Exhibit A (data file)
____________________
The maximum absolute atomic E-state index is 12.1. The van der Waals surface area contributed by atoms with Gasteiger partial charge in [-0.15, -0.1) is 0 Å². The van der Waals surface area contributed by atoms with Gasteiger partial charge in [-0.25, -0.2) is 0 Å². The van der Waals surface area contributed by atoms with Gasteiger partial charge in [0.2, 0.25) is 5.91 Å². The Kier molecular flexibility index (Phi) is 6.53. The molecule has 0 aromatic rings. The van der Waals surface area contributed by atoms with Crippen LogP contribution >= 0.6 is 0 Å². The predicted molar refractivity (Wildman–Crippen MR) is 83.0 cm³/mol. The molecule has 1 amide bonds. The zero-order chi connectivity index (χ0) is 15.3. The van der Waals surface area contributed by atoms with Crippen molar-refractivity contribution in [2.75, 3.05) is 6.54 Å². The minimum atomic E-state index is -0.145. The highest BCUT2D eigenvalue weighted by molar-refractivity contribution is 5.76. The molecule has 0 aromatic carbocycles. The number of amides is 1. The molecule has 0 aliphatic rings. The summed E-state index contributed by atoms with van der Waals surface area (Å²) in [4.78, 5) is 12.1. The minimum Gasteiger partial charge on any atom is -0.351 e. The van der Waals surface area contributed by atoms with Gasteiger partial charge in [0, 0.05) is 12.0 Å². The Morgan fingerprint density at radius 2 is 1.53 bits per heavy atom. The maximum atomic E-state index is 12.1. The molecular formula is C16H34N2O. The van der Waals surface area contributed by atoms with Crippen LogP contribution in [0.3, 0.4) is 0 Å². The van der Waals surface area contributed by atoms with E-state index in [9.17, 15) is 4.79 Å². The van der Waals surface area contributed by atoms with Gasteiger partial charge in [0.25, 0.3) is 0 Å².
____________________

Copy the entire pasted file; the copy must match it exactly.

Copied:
The maximum absolute atomic E-state index is 12.1. The van der Waals surface area contributed by atoms with Gasteiger partial charge in [-0.15, -0.1) is 0 Å². The van der Waals surface area contributed by atoms with Gasteiger partial charge in [-0.25, -0.2) is 0 Å². The van der Waals surface area contributed by atoms with Gasteiger partial charge in [0.2, 0.25) is 5.91 Å². The Kier molecular flexibility index (Phi) is 6.53. The molecule has 0 aromatic rings. The van der Waals surface area contributed by atoms with Crippen LogP contribution >= 0.6 is 0 Å². The predicted molar refractivity (Wildman–Crippen MR) is 83.0 cm³/mol. The molecule has 1 amide bonds. The zero-order chi connectivity index (χ0) is 15.3. The van der Waals surface area contributed by atoms with Crippen molar-refractivity contribution in [2.75, 3.05) is 6.54 Å². The minimum atomic E-state index is -0.145. The highest BCUT2D eigenvalue weighted by molar-refractivity contribution is 5.76. The molecule has 0 aromatic carbocycles. The number of amides is 1. The molecule has 0 aliphatic rings. The summed E-state index contributed by atoms with van der Waals surface area (Å²) in [4.78, 5) is 12.1. The minimum Gasteiger partial charge on any atom is -0.351 e. The van der Waals surface area contributed by atoms with Gasteiger partial charge in [0, 0.05) is 12.0 Å². The Morgan fingerprint density at radius 2 is 1.53 bits per heavy atom. The maximum atomic E-state index is 12.1. The molecular formula is C16H34N2O. The van der Waals surface area contributed by atoms with Crippen LogP contribution in [0.3, 0.4) is 0 Å². The van der Waals surface area contributed by atoms with E-state index in [9.17, 15) is 4.79 Å². The van der Waals surface area contributed by atoms with Gasteiger partial charge in [0.25, 0.3) is 0 Å².